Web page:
IS THE TIME RIGHT TO SHORT NATURAL GAS?
Is it time to short natural gas? I think the time is close. I got short UNG-NYSE yesterday–the very liquid natgas ETF.
In last Thursday’s monthly EIA 914 report, US natgas production rose; in fact it was the biggest jump in production from the Lower 48 in three years—up 1.8 bcf/d from Jan to Feb at 80.2 bcf/d.
Even Texas finally jumped in production—where the increase from associated gas from the Permian was more than the decline in natgas from the rest of the state—particularly the Eagle Ford. The chart below shows the Permian with ZERO natgas directed rigs producing a lot of gas!
Most natgas watchers are calling for an increase in production this year in the US, anywhere from 1-4 bcf/d by year end, and another 2-4 bcf/d next year.
There’s one other factor I think the Street is missing—LNG exports to Mexico. The natgas bulls say LNG exports and Mexican exports are strong this year and will continue to grow. But Mexican natgas use overall is flat to marginally down. Now have a look at where US natgas LNG exports are going:
To me, that makes the US export game a little more zero sum than the Market appreciates—every LNG carrier to Mexico is less pipeline flows, and vice versa. Mexico consumption is flat and they don’t re-export LNG.
The other Big Bearish Fundamental is the natgas rig count, which has now more than doubled off the bottom last year to 171 rigs. These new big rigs are so efficient, it likely only takes 110-120 rigs to keep US production steady right now…and if efficiencies keep improving, it will be less in future years.
That’s A LOT of extra rigs! In 2016, the US onshore natural gas rig count averaged just 101 rigs and EIA data does show a drop in natgas production–but only by 2.74 bcf/d or 3.69%. My research team dug into the data, and guesstimated that 0.9 BCF/d of that came from declining crude oil production (associated gas), and 0.15 BCF/d from declining FGOM production. This leaves year-end, dry natural gas production–from onshore gas wells down just 1.67 BCF/d, or 2.26%. That’s from 101 rigs…so the current 171 rigs should swamp production estimates.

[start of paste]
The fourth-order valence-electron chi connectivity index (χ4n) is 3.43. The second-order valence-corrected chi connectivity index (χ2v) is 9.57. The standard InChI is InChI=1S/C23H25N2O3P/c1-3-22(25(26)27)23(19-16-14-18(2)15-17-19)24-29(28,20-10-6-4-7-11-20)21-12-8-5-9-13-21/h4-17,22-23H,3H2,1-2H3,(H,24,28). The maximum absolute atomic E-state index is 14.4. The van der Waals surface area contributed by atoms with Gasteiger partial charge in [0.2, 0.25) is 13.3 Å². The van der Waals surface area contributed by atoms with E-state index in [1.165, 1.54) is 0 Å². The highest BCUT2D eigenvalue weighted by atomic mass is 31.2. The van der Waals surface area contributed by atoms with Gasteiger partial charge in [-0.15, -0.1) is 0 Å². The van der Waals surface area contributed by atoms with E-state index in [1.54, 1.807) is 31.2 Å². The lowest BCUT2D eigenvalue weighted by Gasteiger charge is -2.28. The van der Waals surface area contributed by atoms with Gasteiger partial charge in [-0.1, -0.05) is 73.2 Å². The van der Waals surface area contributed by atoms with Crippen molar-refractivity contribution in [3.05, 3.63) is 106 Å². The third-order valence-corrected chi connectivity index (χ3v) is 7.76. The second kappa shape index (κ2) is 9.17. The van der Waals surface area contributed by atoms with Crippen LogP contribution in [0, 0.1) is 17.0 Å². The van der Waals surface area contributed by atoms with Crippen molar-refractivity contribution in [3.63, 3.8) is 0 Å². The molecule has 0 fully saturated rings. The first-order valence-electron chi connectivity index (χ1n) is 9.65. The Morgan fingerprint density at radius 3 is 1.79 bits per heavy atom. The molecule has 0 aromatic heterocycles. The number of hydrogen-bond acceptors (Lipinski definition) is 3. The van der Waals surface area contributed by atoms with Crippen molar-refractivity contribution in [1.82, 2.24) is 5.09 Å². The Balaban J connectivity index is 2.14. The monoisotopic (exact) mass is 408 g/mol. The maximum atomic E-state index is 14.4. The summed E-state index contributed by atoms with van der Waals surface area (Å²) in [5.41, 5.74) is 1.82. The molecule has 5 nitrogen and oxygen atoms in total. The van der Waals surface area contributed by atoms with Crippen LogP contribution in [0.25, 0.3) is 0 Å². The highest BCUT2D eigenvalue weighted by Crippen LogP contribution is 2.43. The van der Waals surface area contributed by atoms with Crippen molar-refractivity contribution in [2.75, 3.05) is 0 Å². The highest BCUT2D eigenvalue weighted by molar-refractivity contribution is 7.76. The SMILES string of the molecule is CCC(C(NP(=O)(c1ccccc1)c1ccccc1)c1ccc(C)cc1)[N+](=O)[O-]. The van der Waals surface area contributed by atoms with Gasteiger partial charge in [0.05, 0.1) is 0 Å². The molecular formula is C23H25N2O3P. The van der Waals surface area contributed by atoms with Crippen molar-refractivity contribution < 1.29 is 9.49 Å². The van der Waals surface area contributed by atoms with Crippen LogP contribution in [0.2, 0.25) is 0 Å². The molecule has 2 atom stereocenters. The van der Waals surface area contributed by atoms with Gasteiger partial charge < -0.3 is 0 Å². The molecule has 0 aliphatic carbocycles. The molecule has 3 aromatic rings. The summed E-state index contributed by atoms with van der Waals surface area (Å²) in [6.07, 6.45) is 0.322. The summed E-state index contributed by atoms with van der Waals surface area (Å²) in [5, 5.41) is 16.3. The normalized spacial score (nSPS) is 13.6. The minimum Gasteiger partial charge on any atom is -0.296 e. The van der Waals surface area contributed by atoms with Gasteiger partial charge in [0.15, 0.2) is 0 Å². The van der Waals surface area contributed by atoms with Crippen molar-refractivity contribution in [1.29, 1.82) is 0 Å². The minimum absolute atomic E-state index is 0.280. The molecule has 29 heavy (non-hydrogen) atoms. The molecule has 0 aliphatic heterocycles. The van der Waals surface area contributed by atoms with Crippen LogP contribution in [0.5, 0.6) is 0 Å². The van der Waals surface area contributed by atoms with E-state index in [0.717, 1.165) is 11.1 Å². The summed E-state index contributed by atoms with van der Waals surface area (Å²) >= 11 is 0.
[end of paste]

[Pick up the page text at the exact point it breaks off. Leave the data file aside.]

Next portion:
And this is the year when there will finally be enough new pipeline capacity out of the US Northeast (Marcellus) to get all that low cost gas to market. Here is a chart showing new pipelines and when they’re due:
And higher prices this year–about $1/mcf over last year–is reducing demand. Power burn is down about 4 bcf/d this year, which is almost certainly price driven (meaning higher prices reduced demand; that’s how the Market works ;-)). This winter was not that much warmer if at all over the previous one.
There’s also a bonus for investors shorting UNG-NYSE, the major ETF for natgas–there is a 2.6% front month contango on UNG right now–though it has been in that region for over two years–it was 2.3% in 2015 and 3.43% last year–and running ahead of last year’s so if natgas stays flat here at $3.25, the price of the ETF should fall 2.5-3% each month.
For me, by definition, a short is a short-term trade—maybe up to one month. It is not an investment. If I think about shorting natgas, it’s 1-3 month trade for me.
Shorting isn’t for everyone. A riskier investment is getting long DGAZ, the 3x short natgas ETN that also has lots of liquidity. It’s only really good for super short term moves—like a few days—and I don’t know how long it will take for natgas to really roll over.